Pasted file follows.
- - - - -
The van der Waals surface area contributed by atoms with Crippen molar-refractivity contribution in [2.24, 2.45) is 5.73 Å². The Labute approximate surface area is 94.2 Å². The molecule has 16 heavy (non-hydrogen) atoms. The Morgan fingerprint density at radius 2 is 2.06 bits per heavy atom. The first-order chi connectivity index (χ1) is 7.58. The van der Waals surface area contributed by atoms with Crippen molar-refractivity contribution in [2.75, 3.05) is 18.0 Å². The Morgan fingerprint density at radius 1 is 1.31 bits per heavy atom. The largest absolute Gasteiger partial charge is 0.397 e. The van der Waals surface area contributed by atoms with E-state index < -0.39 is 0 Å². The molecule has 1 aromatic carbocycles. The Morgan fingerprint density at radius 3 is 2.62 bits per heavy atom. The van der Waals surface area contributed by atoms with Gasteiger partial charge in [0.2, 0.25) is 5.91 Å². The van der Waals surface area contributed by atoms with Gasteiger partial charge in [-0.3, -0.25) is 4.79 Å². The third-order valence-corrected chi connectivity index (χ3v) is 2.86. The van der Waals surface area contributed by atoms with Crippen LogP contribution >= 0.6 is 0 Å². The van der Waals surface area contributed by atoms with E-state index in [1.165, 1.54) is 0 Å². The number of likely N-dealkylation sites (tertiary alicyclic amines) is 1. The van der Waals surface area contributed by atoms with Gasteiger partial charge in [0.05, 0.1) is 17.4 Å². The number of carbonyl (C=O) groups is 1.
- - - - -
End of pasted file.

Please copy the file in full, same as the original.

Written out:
The van der Waals surface area contributed by atoms with Crippen molar-refractivity contribution in [2.24, 2.45) is 5.73 Å². The Labute approximate surface area is 94.2 Å². The molecule has 16 heavy (non-hydrogen) atoms. The Morgan fingerprint density at radius 2 is 2.06 bits per heavy atom. The first-order chi connectivity index (χ1) is 7.58. The van der Waals surface area contributed by atoms with Crippen molar-refractivity contribution in [2.75, 3.05) is 18.0 Å². The Morgan fingerprint density at radius 1 is 1.31 bits per heavy atom. The largest absolute Gasteiger partial charge is 0.397 e. The van der Waals surface area contributed by atoms with E-state index < -0.39 is 0 Å². The molecule has 1 aromatic carbocycles. The Morgan fingerprint density at radius 3 is 2.62 bits per heavy atom. The van der Waals surface area contributed by atoms with Gasteiger partial charge in [0.2, 0.25) is 5.91 Å². The van der Waals surface area contributed by atoms with Gasteiger partial charge in [-0.3, -0.25) is 4.79 Å². The third-order valence-corrected chi connectivity index (χ3v) is 2.86. The van der Waals surface area contributed by atoms with Crippen LogP contribution >= 0.6 is 0 Å². The van der Waals surface area contributed by atoms with E-state index in [1.165, 1.54) is 0 Å². The number of likely N-dealkylation sites (tertiary alicyclic amines) is 1. The van der Waals surface area contributed by atoms with Gasteiger partial charge in [0.05, 0.1) is 17.4 Å². The number of carbonyl (C=O) groups is 1.